Tyler Lewis: the next fan favorite at Butler?

Tyler Lewis, the former N.C. State guard, steps into the starting role at Butler this season.
Charles LeClaire/Charles LeClaire-USA TODAY Sport

Rarely is it the case that a former McDonald’s All American is tasked with filling the role left behind by a walk-on. But that’s the scenario for Tyler Lewis, who is inheriting the ball-handling duties from Alex Barlow this season.

“That’s an interesting way of putting it,” Butler head coach Chris Holtmann said. “It’s true, but I don’t know Tyler is necessarily trying to be Alex Barlow.”

Their games, like their paths to Butler, are different. Barlow, a two-sport star in high school, chose to walk-on for Brad Stevens over baseball. In four years and under three head coaches, Barlow worked his way into the starting lineup and became beloved by the fans for his leadership on the defensive end and his game-winning plays in critical moments.

Lewis began his career at North Carolina State, and in two seasons with the Wolfpack, the 5-foot-11 Lewis made 20 starts, averaging 3.9 points and 2.6 assists per game.

When he decided to transfer following his sophomore season, it was Holtmann, then a Butler assistant under head coach Brandon Miller, who reached out to him first.

“He was a big part of [my recruitment],” Lewis said.  “I developed a good relationship with him.”

When Lewis arrived on campus in the summer of 2014, he was also able to build a bond with his predecessor, spending the summer living in the same apartment with Barlow. The early morning workouts from that summer became daily head-to-head battles during the season with Lewis on the scout team.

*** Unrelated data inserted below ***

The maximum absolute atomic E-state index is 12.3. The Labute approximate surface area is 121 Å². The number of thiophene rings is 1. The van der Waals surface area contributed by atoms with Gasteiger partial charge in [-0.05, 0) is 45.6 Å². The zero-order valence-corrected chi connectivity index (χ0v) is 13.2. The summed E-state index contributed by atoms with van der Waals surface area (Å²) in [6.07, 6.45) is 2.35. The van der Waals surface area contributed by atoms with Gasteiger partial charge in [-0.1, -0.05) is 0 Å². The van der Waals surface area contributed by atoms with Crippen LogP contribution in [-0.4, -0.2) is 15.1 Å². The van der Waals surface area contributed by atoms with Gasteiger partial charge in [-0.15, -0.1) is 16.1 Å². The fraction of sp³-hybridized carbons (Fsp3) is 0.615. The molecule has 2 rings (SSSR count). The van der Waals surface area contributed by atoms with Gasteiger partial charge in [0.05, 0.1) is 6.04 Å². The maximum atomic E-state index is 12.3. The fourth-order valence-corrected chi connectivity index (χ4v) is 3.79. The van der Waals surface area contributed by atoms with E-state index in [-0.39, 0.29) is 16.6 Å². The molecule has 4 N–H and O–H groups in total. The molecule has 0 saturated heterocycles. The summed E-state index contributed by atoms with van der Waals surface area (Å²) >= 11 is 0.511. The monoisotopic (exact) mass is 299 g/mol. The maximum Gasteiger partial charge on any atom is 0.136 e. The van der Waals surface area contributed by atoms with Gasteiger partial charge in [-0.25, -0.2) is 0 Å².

“I think they just pushed each other in practice,” Holtmann said.

“I got to go against one of the best defenders in league,” Lewis added. “I knew I was getting him better and at the same time he was getting me better. We knew that last year was his team, and this year I'd be taking over.”

Barlow, who is now the video assistant for the Boston Celtics, tutored Lewis on Butler’s system, specifically on the defensive tendencies, like jumping the gaps and disrupting the offense, something Barlow did on a nightly basis, as he ended the 2014-15 season second in the Big East in steals.

Barlow made his contributions on offense, as well (8.9 points per game and shot 37 percent from three), but the Bulldogs are better offensively with Lewis running the show.

“He’s one of the better passers I’ve ever coached,” Holtmann said of Lewis. “He’s vision and his flair. He won’t be the defender Alex was, but he’ll bring some things offensively.”

Lewis’ ability to push the ball, coupled with the new rule reducing the shot clock to 30 seconds, will lead to a faster pace for the Bulldogs this season. Last year, the Bulldogs ranked ninth in the conference in adjusted tempo, according to kenpom.com 

The transition at the point guard position is made easier by the return Kellen Dunham and Roosevelt Jones, two preseason All-Big East first team selections.

“I told him he’s gonna be a fan favorite at Hinkle after the first game,” Dunham said. “Just the way he plays, the passes he makes … he’s one of a kind.”

The Butler fans have gotten preview of their new point guard this past week in a pair of lopsided exhibition wins. After sitting at the end of the bench last year, Lewis is looking forward for real Hinkle Fieldhouse experience on Saturday against The Citadel.

“Every game [last year] I was just like, ‘I wish I was playing right now,’” Lewis said. “I can’t wait to get out there.”

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